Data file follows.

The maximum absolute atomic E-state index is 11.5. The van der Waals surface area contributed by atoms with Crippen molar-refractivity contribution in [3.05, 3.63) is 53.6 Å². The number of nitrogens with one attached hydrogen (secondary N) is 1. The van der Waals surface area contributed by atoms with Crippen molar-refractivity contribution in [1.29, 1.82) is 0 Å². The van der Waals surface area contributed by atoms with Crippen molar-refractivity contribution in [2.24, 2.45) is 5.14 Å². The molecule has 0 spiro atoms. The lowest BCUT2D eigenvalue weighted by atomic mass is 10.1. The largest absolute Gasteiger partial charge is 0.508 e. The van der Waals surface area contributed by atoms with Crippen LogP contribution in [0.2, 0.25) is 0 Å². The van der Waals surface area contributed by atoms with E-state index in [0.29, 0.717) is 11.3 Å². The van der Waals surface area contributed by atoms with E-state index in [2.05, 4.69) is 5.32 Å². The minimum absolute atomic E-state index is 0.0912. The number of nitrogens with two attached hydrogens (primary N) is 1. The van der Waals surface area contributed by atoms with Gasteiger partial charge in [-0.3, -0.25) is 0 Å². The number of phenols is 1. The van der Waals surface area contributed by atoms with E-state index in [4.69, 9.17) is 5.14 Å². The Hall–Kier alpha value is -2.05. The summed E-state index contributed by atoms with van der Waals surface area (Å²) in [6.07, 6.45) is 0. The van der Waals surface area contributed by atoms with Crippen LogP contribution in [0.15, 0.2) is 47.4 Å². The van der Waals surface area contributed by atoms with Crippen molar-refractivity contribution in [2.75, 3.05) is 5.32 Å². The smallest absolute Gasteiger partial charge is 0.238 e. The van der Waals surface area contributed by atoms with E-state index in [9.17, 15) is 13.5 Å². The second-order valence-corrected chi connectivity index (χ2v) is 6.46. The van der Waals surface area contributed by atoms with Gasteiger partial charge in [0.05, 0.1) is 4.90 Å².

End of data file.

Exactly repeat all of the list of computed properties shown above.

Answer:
The maximum absolute atomic E-state index is 11.5. The van der Waals surface area contributed by atoms with Crippen molar-refractivity contribution in [3.05, 3.63) is 53.6 Å². The number of nitrogens with one attached hydrogen (secondary N) is 1. The van der Waals surface area contributed by atoms with Crippen molar-refractivity contribution in [1.29, 1.82) is 0 Å². The van der Waals surface area contributed by atoms with Crippen molar-refractivity contribution in [2.24, 2.45) is 5.14 Å². The molecule has 0 spiro atoms. The lowest BCUT2D eigenvalue weighted by atomic mass is 10.1. The largest absolute Gasteiger partial charge is 0.508 e. The van der Waals surface area contributed by atoms with Crippen LogP contribution in [0.2, 0.25) is 0 Å². The van der Waals surface area contributed by atoms with E-state index in [0.29, 0.717) is 11.3 Å². The van der Waals surface area contributed by atoms with E-state index in [2.05, 4.69) is 5.32 Å². The minimum absolute atomic E-state index is 0.0912. The number of nitrogens with two attached hydrogens (primary N) is 1. The van der Waals surface area contributed by atoms with Gasteiger partial charge in [-0.3, -0.25) is 0 Å². The number of phenols is 1. The van der Waals surface area contributed by atoms with E-state index in [4.69, 9.17) is 5.14 Å². The Hall–Kier alpha value is -2.05. The summed E-state index contributed by atoms with van der Waals surface area (Å²) in [6.07, 6.45) is 0. The van der Waals surface area contributed by atoms with Crippen LogP contribution in [0.15, 0.2) is 47.4 Å². The van der Waals surface area contributed by atoms with Crippen molar-refractivity contribution in [2.75, 3.05) is 5.32 Å². The smallest absolute Gasteiger partial charge is 0.238 e. The van der Waals surface area contributed by atoms with E-state index in [9.17, 15) is 13.5 Å². The second-order valence-corrected chi connectivity index (χ2v) is 6.46. The van der Waals surface area contributed by atoms with Gasteiger partial charge in [0.05, 0.1) is 4.90 Å².